'Pokemon Go' Eludes Cloning Attempts by Big Game Studios: Executives | NBC 5 Dallas-Fort Worth
National & International News
The day’s top national and international news

'Pokemon Go' Eludes Cloning Attempts by Big Game Studios: Executives

"Pokemon Go" has been the most downloaded mobile game since its July release

    processing...

    NEWSLETTERS

    Volkan Furuncu/Anadolu Agency/Getty Images
    A "Pokemon Go" user plays the game game.

    Gamers shouldn’t expect another “Pokemon Go" style game out anytime soon. Nearly a dozen executives at companies from Sony to "Angry Birds" creator Rovio said "Pokemon Go" would be a tough act to follow, and some even said a challenge would not be worth it, NBC News reports.

    "Pokemon Go" has been the most downloaded mobile game since its July release. Executives said hundreds of game developers at their companies are playing to understand how it has captivated audiences.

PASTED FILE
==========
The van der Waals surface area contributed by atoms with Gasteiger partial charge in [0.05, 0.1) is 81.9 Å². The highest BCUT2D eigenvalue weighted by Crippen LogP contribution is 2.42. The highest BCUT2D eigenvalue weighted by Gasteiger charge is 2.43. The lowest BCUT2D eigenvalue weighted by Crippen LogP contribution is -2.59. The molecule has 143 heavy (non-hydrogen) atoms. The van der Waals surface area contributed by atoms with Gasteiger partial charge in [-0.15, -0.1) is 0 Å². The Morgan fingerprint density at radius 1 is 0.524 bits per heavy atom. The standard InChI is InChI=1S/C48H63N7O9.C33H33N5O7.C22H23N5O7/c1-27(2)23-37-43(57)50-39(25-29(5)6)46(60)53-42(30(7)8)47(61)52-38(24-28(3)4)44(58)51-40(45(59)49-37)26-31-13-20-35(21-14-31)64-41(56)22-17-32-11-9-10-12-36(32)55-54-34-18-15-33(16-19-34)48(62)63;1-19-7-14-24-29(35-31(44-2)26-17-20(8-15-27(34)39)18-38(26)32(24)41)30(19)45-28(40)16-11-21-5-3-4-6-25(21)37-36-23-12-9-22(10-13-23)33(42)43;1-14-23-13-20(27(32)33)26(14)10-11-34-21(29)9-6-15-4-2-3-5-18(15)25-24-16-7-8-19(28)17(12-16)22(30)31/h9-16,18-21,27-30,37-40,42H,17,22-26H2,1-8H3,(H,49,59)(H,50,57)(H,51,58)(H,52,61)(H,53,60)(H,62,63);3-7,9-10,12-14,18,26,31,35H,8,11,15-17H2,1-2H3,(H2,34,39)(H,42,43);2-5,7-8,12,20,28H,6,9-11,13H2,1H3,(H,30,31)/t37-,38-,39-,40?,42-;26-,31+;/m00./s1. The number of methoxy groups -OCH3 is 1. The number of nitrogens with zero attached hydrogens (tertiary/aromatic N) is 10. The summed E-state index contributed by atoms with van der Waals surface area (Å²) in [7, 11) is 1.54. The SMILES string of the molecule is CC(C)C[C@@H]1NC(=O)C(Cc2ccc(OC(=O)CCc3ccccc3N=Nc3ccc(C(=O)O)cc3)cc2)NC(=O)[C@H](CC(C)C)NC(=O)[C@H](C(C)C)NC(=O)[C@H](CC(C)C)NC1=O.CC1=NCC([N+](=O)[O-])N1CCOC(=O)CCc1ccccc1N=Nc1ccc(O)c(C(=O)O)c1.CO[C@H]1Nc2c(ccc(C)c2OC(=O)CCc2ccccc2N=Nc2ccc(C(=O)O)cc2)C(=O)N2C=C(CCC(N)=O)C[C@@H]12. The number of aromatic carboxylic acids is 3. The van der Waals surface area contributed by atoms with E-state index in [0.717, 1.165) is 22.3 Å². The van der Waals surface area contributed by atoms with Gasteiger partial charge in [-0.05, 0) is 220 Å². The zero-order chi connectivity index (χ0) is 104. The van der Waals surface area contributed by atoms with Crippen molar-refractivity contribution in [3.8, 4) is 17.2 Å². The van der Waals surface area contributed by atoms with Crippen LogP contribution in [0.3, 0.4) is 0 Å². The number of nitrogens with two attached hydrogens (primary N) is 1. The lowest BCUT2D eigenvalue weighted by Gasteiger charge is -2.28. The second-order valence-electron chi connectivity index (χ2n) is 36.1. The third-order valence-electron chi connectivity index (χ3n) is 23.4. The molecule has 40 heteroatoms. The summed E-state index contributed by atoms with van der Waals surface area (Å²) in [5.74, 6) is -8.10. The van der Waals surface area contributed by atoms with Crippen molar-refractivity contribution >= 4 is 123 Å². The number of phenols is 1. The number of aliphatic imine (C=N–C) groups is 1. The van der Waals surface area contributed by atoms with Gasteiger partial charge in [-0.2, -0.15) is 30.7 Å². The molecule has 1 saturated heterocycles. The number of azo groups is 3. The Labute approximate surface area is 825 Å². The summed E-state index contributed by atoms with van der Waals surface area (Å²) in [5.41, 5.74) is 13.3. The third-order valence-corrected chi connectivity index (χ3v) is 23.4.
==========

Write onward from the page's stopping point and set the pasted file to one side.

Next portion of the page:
Some say the game is just a fad while others say the game’s success in getting players onto their feet is brilliant as is the integration of mapping technology but, both are difficult to replicate. The multigenerational appeal of characters like Pikachu is also unique to the Pokemon brand.

    "Today is not the right moment to release an (augmented reality) experience," said Neil Young, chief executive of mobile game developer N3twork and a former group general manager at Electronic Arts. "That moment is sort of reserved, I think, for "Pokemon Go."

    Airlines Reading, Responding to Social Media Rants

    [NATL-DFW] Airlines Reading, Responding to Social Media Rants
    A new study says airlines are reading posts made by customers complaining over delayed or canceled flights and poor service, and are responding to those messages. Dallas-based Southwest Airlines has a team tracking Twitter, Facebook and other online sites 24 hours a day. When a customer vents about a problem, a representative reaches out to them. "The approach is really how can we help, wait a minute we hate to hear that.... so what is going on, give us some information and let's see what we can do to straighten this out," said Lisa Goode, with Southwest Airlines. Social media teams help airlines by rebooking customers or by helping keep them more calm by relaying information when problems crop up. (Published Thursday, Sept. 29, 2016)